blaze raging in a remote area east of Morgan Hill could double in size
today and devour 30,000 acres before it's squelched, officials said.
If the blaze sparked Monday in Henry Coe State Park grows as Cal Fire
spokesman Frank Kemper predicted, it could today consume at least
10,000 acres of rugged, forested terrain. By 2 p.m., the blaze had
churned through 7,000 acres.
If the fire does grow to 30,000 acres, about the size of San Francisco,
it would be one of the largest fires in Santa Clara County history. But
it likely won't destroy any homes, Kemper said, because the wind is
fanning it the southeast. To the north, homes abut the park's entrance.
One structure, described as an outbuilding, has been destroyed so far.
Officials have no estimate for when they'll have the blaze contained.
Dry vegetation at the park and winds make for a quickly spreading fire, Kemper said.
"Fire behavior is a big problem," he said. But the largest obstacle firefighters face is the steep and rugged terrain.
Trucks must traverse dirt roads and there isn't much room near the
blaze to set up equipment, Cal Fire spokesman Kevin Colburn said.
"There is one way in and one way out," he said.
Fire crews from around the state are trying to box in the fire north of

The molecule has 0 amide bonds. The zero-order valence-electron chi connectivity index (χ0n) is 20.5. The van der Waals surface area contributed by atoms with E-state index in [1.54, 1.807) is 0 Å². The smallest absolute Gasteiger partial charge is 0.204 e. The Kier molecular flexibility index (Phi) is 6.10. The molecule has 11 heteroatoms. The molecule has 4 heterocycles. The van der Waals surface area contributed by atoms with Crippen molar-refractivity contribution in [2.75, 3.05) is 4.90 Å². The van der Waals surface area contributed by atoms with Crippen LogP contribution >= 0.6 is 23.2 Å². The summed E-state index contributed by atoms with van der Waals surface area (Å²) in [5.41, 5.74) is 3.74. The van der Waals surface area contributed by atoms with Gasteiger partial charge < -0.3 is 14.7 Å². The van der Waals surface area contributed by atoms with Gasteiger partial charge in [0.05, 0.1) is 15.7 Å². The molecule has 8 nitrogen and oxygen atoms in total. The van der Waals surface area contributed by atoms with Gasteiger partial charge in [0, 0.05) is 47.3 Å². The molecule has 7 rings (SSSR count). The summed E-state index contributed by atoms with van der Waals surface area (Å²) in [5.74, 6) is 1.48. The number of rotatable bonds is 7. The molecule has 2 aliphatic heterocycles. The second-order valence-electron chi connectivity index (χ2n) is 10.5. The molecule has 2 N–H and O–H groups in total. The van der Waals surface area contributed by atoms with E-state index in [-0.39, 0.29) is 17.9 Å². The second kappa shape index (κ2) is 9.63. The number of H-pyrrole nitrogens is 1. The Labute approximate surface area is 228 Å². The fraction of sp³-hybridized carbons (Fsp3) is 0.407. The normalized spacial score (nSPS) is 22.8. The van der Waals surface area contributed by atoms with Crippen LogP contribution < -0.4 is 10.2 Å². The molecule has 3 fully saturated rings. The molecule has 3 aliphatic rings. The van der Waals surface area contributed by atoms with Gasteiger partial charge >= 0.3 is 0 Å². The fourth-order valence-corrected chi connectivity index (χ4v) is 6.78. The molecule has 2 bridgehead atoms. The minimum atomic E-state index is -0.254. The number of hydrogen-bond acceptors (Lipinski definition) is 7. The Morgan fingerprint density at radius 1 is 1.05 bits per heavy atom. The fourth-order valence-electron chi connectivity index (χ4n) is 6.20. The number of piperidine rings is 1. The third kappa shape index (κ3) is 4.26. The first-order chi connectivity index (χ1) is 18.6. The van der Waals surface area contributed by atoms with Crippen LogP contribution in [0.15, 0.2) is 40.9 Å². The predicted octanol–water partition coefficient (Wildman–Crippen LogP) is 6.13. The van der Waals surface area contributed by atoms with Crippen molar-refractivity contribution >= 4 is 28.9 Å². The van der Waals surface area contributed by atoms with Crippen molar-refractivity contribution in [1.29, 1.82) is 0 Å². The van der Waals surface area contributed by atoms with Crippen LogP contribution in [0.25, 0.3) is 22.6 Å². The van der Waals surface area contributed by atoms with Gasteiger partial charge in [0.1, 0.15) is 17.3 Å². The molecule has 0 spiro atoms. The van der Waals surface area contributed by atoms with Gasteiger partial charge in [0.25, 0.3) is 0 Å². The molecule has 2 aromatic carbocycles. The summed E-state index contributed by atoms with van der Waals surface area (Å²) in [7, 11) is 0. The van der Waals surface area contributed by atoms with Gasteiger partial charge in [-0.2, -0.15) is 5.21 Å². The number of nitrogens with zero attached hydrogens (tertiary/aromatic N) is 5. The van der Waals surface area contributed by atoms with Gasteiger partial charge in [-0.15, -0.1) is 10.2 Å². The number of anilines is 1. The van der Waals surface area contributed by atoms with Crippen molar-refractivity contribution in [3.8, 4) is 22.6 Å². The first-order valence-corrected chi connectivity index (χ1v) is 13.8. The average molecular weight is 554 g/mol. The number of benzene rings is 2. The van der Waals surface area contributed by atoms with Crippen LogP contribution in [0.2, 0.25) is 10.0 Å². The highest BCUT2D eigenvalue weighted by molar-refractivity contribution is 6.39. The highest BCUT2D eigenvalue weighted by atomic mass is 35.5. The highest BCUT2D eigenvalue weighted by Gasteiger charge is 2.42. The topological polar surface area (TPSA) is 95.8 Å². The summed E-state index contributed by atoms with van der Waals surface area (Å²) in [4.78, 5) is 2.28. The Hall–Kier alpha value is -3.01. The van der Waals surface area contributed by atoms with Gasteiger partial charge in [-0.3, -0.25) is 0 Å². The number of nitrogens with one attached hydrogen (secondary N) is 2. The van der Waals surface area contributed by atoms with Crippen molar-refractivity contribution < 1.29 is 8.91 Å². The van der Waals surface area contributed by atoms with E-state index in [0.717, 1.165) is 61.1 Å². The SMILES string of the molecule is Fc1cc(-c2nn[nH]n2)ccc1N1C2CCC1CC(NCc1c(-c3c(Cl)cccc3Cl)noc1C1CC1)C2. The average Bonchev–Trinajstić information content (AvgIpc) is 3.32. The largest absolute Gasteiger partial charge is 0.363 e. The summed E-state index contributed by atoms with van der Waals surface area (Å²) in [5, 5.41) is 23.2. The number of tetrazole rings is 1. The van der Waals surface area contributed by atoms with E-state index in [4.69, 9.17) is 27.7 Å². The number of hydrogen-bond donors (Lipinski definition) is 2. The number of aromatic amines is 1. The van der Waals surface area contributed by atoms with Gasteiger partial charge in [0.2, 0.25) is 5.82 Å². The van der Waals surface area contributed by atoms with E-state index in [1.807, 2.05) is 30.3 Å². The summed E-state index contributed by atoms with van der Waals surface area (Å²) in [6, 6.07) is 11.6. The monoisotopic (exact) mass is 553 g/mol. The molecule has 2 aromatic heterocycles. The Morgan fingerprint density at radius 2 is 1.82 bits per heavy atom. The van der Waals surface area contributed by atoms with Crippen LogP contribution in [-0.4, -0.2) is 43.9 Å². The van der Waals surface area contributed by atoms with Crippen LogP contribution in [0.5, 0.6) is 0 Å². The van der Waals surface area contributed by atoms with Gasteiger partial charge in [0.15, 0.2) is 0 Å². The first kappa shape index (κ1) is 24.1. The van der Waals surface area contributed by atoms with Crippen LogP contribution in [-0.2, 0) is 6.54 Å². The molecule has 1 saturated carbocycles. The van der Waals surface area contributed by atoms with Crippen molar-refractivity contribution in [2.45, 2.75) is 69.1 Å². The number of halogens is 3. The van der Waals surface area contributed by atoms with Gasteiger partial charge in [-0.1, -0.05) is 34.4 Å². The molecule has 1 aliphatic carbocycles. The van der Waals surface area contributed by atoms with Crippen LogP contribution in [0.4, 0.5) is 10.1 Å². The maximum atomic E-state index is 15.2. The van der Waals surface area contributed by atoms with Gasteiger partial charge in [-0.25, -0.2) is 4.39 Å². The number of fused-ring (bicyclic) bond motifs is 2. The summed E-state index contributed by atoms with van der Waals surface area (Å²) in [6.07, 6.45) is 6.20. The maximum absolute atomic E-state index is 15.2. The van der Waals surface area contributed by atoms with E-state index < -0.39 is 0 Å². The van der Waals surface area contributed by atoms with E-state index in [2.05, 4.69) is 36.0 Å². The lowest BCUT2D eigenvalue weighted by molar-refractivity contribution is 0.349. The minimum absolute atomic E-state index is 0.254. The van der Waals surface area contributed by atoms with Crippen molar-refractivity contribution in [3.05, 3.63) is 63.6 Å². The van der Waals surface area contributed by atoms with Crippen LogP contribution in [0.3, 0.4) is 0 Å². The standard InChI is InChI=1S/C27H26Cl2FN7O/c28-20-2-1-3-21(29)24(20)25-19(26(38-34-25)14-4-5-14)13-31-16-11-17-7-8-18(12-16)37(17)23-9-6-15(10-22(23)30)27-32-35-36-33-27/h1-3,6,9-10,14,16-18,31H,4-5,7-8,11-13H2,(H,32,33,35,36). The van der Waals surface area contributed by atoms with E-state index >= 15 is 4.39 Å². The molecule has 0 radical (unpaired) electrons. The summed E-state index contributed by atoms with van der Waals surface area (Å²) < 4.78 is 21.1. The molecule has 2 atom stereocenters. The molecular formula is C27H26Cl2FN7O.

Bear Mountain, south of Isabelle Valley, east of Hobbs Road and west of
the county line.
They've set up a headquarters at Christmas Hill Park in Gilroy. A tent city has sprung up at the
headquarters. Fire crews working in 24-hour shifts ate breakfast in rotations early this morning.
The center is complete with outdoor toilets, independent water
supplies, generators and dozens of Cal Fire trucks. Workers unloaded
palets full of Gatorade and bottled water from Costco trucks at the
Right now there are approximately 720 firefighters and prison-crew
members on site. By Wednesday, Kemper expects to have 1,200
firefighters on hand. Crews from Seaside, Gilroy, Santa Clara, San
Mateo and Santa Cruz counties and the Spring Valley Volunteer Fire
Department responded to calls for help fighting the blaze, which
continues to threaten about 50 private cabins in the area.
Campers, hikers and hunters in the fire area have been accounted for,
according to Colburn. With deer season under way, he said, many hunters
had to tracked down.
From Highway 101 a black plume of smoke hangs over the eastern hills in
an otherwise cloudless sky. To the southeast of the blaze, where the
wind has dragged the smoke, a white haze hangs over the hills.
The fire is burning about 10 miles from the Lick Observatory on Mount
Hamilton, according to a fire spokesman. But the observatory is not
Keith Baker, a telescope technician, said the telescopes were open
Monday night, though workers at the observatory kept a close watch on
the blaze. "As long as the wind doesn't change directions, we're OK,"